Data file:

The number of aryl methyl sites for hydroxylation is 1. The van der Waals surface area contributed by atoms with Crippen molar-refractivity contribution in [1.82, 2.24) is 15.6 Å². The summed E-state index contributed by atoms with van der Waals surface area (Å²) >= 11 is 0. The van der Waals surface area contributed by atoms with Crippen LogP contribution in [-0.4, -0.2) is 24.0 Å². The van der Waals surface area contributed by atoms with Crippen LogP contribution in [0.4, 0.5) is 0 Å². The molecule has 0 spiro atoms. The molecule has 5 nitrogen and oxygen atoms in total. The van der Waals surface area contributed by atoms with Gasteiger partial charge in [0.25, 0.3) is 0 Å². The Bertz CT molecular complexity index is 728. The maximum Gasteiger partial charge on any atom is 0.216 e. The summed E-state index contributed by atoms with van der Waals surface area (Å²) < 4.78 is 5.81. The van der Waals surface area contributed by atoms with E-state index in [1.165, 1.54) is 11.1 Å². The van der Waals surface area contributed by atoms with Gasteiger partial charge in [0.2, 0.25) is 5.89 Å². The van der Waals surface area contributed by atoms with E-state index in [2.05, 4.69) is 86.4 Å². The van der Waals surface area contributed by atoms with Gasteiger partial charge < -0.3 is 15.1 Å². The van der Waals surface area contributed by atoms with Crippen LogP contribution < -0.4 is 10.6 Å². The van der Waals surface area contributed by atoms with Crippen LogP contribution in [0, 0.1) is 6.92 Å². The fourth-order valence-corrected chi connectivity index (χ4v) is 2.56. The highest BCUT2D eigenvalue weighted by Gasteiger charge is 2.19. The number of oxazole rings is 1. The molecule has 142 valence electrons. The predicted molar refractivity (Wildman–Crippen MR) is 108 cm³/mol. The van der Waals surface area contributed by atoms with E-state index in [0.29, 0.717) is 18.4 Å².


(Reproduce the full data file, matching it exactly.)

The number of aryl methyl sites for hydroxylation is 1. The van der Waals surface area contributed by atoms with Crippen molar-refractivity contribution in [1.82, 2.24) is 15.6 Å². The summed E-state index contributed by atoms with van der Waals surface area (Å²) >= 11 is 0. The van der Waals surface area contributed by atoms with Crippen LogP contribution in [-0.4, -0.2) is 24.0 Å². The van der Waals surface area contributed by atoms with Crippen LogP contribution in [0.4, 0.5) is 0 Å². The molecule has 0 spiro atoms. The molecule has 5 nitrogen and oxygen atoms in total. The van der Waals surface area contributed by atoms with Gasteiger partial charge in [0.25, 0.3) is 0 Å². The Bertz CT molecular complexity index is 728. The maximum Gasteiger partial charge on any atom is 0.216 e. The summed E-state index contributed by atoms with van der Waals surface area (Å²) < 4.78 is 5.81. The van der Waals surface area contributed by atoms with E-state index in [1.165, 1.54) is 11.1 Å². The van der Waals surface area contributed by atoms with Gasteiger partial charge in [0.2, 0.25) is 5.89 Å². The van der Waals surface area contributed by atoms with E-state index in [2.05, 4.69) is 86.4 Å². The van der Waals surface area contributed by atoms with Gasteiger partial charge < -0.3 is 15.1 Å². The van der Waals surface area contributed by atoms with Crippen LogP contribution < -0.4 is 10.6 Å². The van der Waals surface area contributed by atoms with Crippen LogP contribution in [0, 0.1) is 6.92 Å². The fourth-order valence-corrected chi connectivity index (χ4v) is 2.56. The highest BCUT2D eigenvalue weighted by Gasteiger charge is 2.19. The number of oxazole rings is 1. The molecule has 142 valence electrons. The predicted molar refractivity (Wildman–Crippen MR) is 108 cm³/mol. The van der Waals surface area contributed by atoms with E-state index in [0.29, 0.717) is 18.4 Å².